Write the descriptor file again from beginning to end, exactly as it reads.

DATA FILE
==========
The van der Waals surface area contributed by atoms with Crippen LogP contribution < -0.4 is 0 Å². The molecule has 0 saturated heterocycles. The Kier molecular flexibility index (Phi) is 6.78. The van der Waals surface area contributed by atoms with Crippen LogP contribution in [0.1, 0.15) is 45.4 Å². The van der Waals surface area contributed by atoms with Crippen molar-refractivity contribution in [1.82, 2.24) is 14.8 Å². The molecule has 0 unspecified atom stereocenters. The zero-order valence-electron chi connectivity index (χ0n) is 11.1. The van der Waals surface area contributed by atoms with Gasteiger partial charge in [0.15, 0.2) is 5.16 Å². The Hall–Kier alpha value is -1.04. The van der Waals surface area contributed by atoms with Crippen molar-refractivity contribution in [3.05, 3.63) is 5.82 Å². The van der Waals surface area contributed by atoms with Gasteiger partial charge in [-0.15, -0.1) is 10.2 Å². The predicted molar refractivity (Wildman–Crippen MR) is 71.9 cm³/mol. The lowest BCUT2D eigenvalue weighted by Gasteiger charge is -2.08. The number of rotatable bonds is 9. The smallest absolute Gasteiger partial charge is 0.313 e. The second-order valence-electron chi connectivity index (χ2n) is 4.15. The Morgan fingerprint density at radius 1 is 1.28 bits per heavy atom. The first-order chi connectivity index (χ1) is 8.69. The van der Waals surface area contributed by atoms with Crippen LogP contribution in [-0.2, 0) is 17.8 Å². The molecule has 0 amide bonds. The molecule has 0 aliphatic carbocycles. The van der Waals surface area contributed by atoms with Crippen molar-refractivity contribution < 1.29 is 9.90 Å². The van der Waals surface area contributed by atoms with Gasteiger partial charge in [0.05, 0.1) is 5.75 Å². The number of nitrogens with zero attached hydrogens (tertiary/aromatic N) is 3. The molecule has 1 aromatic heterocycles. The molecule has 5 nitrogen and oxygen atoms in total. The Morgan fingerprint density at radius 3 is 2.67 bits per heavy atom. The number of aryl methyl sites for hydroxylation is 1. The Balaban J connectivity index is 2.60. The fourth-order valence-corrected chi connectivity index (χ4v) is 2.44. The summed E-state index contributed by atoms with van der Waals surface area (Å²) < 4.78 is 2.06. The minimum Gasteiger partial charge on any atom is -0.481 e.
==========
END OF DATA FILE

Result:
The van der Waals surface area contributed by atoms with Crippen LogP contribution < -0.4 is 0 Å². The molecule has 0 saturated heterocycles. The Kier molecular flexibility index (Phi) is 6.78. The van der Waals surface area contributed by atoms with Crippen LogP contribution in [0.1, 0.15) is 45.4 Å². The van der Waals surface area contributed by atoms with Crippen molar-refractivity contribution in [1.82, 2.24) is 14.8 Å². The molecule has 0 unspecified atom stereocenters. The zero-order valence-electron chi connectivity index (χ0n) is 11.1. The van der Waals surface area contributed by atoms with Gasteiger partial charge in [0.15, 0.2) is 5.16 Å². The Hall–Kier alpha value is -1.04. The van der Waals surface area contributed by atoms with Crippen molar-refractivity contribution in [3.05, 3.63) is 5.82 Å². The van der Waals surface area contributed by atoms with Gasteiger partial charge in [-0.15, -0.1) is 10.2 Å². The predicted molar refractivity (Wildman–Crippen MR) is 71.9 cm³/mol. The lowest BCUT2D eigenvalue weighted by Gasteiger charge is -2.08. The number of rotatable bonds is 9. The smallest absolute Gasteiger partial charge is 0.313 e. The second-order valence-electron chi connectivity index (χ2n) is 4.15. The Morgan fingerprint density at radius 1 is 1.28 bits per heavy atom. The first-order chi connectivity index (χ1) is 8.69. The van der Waals surface area contributed by atoms with Crippen LogP contribution in [-0.2, 0) is 17.8 Å². The molecule has 0 amide bonds. The molecule has 0 aliphatic carbocycles. The van der Waals surface area contributed by atoms with Crippen molar-refractivity contribution < 1.29 is 9.90 Å². The van der Waals surface area contributed by atoms with Gasteiger partial charge in [0.05, 0.1) is 5.75 Å². The number of nitrogens with zero attached hydrogens (tertiary/aromatic N) is 3. The molecule has 1 aromatic heterocycles. The molecule has 5 nitrogen and oxygen atoms in total. The Morgan fingerprint density at radius 3 is 2.67 bits per heavy atom. The number of aryl methyl sites for hydroxylation is 1. The Balaban J connectivity index is 2.60. The fourth-order valence-corrected chi connectivity index (χ4v) is 2.44. The summed E-state index contributed by atoms with van der Waals surface area (Å²) < 4.78 is 2.06. The minimum Gasteiger partial charge on any atom is -0.481 e.